William E. Cleary | CNBNewsnet
GLOUCESTER CITY NJ May 30, 2016--Ryan Durham, who lives in the vicinity
of the Blueknight Energy site, King Street, and Jersey Avenues, contacted CNBNews recently about a strong odor of asphalt coming into the city from the Blueknight property. Durham said he has been complaining about the smell for three years.
According to their website Blueknight Energy Partners provides midstream services for the crude oil, residual fuel oil, and asphalt cement industries. BKEP’s operations include: Crude oil transportation pipelines, gathering systems and a truck fleet to carry crude oil from producing fields to logistics hubs, and Liquid asphalt cement and residual fuel oil terminals and storage facilities.
The Blueknight plant is just three blocks from 5th Street and Jersey Avenue where the new school is being built.
Durham said, “Starting in March, which is the beginning of their production season, Blueknight produces fumes that invade the homes of residences in Gloucester City. I have been in contact with Ted Davis, the local plant manager, who agrees that the smell and the fumes that burn our eyes and throat is unacceptable. Davis explained to me that employees started working on creating new technology to reduce these conditions, however, they will not be complete for another three years. I asked him his thoughts on the new school being built three blocks from the plant, and his reply was, “Parents won’t stand for it”.
Durham said, “Why has our city and our residents been OK with this smell? Yesterday I called and filed a complaint with the EPA and they sent the information to air quality. I have done this before, but they always need to come out to investigate. Each time I have called, by the time they come out, the smell dissipates. The smell and fumes are usually always present between March and Aug, with a few months break. The times that it is most present is when there is a ship docked at their facility.”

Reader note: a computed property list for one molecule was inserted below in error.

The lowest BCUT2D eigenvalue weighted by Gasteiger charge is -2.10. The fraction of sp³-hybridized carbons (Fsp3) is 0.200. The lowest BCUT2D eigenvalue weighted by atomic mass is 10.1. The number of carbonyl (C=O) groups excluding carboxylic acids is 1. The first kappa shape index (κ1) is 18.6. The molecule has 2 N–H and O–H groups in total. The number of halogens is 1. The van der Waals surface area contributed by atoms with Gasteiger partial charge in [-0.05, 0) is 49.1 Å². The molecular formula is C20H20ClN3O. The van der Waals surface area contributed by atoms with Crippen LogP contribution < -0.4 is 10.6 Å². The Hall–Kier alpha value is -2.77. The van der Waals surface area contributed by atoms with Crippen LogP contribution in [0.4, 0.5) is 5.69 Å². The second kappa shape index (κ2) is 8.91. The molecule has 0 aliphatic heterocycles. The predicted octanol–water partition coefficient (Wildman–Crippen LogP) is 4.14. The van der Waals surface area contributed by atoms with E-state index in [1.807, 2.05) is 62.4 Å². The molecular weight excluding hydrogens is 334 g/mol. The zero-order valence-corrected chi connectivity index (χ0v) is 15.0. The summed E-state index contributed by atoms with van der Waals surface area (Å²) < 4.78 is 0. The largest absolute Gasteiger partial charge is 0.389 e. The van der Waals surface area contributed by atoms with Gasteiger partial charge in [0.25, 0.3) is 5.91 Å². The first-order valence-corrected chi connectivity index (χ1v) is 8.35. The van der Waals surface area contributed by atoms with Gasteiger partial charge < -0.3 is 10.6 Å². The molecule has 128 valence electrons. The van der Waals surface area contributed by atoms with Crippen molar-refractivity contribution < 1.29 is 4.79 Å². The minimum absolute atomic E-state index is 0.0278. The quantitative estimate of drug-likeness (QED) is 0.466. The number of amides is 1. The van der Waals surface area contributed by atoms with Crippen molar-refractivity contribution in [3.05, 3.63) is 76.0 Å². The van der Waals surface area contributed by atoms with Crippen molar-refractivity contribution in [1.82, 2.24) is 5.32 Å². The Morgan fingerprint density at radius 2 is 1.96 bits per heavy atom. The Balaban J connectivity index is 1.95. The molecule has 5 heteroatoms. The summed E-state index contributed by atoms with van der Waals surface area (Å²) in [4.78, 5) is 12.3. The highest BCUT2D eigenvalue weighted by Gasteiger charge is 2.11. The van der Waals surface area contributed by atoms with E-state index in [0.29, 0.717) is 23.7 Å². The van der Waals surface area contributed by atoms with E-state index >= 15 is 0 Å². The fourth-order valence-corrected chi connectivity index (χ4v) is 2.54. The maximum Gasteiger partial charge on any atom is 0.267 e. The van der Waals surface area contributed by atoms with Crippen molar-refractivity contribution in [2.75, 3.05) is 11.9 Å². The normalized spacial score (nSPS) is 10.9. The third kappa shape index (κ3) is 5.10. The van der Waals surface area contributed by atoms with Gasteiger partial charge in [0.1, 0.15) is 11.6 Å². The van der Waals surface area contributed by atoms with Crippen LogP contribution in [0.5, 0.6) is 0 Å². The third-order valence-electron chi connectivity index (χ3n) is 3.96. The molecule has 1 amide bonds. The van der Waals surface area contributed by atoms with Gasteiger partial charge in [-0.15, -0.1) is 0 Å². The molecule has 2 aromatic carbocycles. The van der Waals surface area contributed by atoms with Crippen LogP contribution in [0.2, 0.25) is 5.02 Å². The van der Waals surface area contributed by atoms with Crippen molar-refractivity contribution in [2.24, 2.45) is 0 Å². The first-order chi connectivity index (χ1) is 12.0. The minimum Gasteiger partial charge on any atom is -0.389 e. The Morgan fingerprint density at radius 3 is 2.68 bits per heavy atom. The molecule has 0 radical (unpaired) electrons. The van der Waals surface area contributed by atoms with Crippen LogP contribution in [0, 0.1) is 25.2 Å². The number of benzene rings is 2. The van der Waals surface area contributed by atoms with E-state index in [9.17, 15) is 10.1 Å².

We found several other people living in the 300 and 400 unit blocks of Market
Street that also complained of the foul smell.
Exposure to fumes from asphalt — a petroleum product that is used extensively in road paving, roofing and concrete work — can cause headaches, skin rashes, fatigue, eye and throat irritation or, in extreme cases, skin cancer, according to the federal Occupation Safety and Health Administration.
CNBNews contacted Davis who denied saying that parents won’t stand for it. “That isn't something I would say.” Davis also said new equipment to help curb the asphalt smell will be ready much sooner than three years. “I spoke to Mr. Durham in March and told him that we were working on something to curb the odor problem that should be finished by the end of May. I don't know where he got three years from.”
Blueknight’s Environmental Safety official Ronald Shiver said the filter that they have been working on will help control the odors at their plant in Gloucester City. “After we put the equipment on the tanks we will have to tweak it some. But it should be ready to operate in early June. There will be some times when the wind blows off the river a certain way you will be able to smell the odor. Hopefully, this new system will help curb the fumes coming off the tanks when we are loading and unloading.
Shiver said Blueknight’s busiest time is between March and August. “That is when most of the asphalt repaving work is being done. Our work is heavy in the summer and quiet in the winter.”
Asked how confident he was that this new equipment will handle the neighbors complaints, Shiver said, ‘We wouldn’t be putting in this big of a system if we didn’t think it would help with the smell.”
The Blueknight Energy refinery was once the home to the KOCH Storage Tank farm. The gigantic tanks held heating oil. In 2004 there was a settlement of Koch’s appeal of a Gloucester City Planning Board denial. The deal dealt with truck traffic, some cleanup, and gave the City the right to buy the property in 2012 for 50% of its appraised value. Keep in mind that this was back when the residential development of the Delaware River waterfront was the goal. To read what happened to that deal
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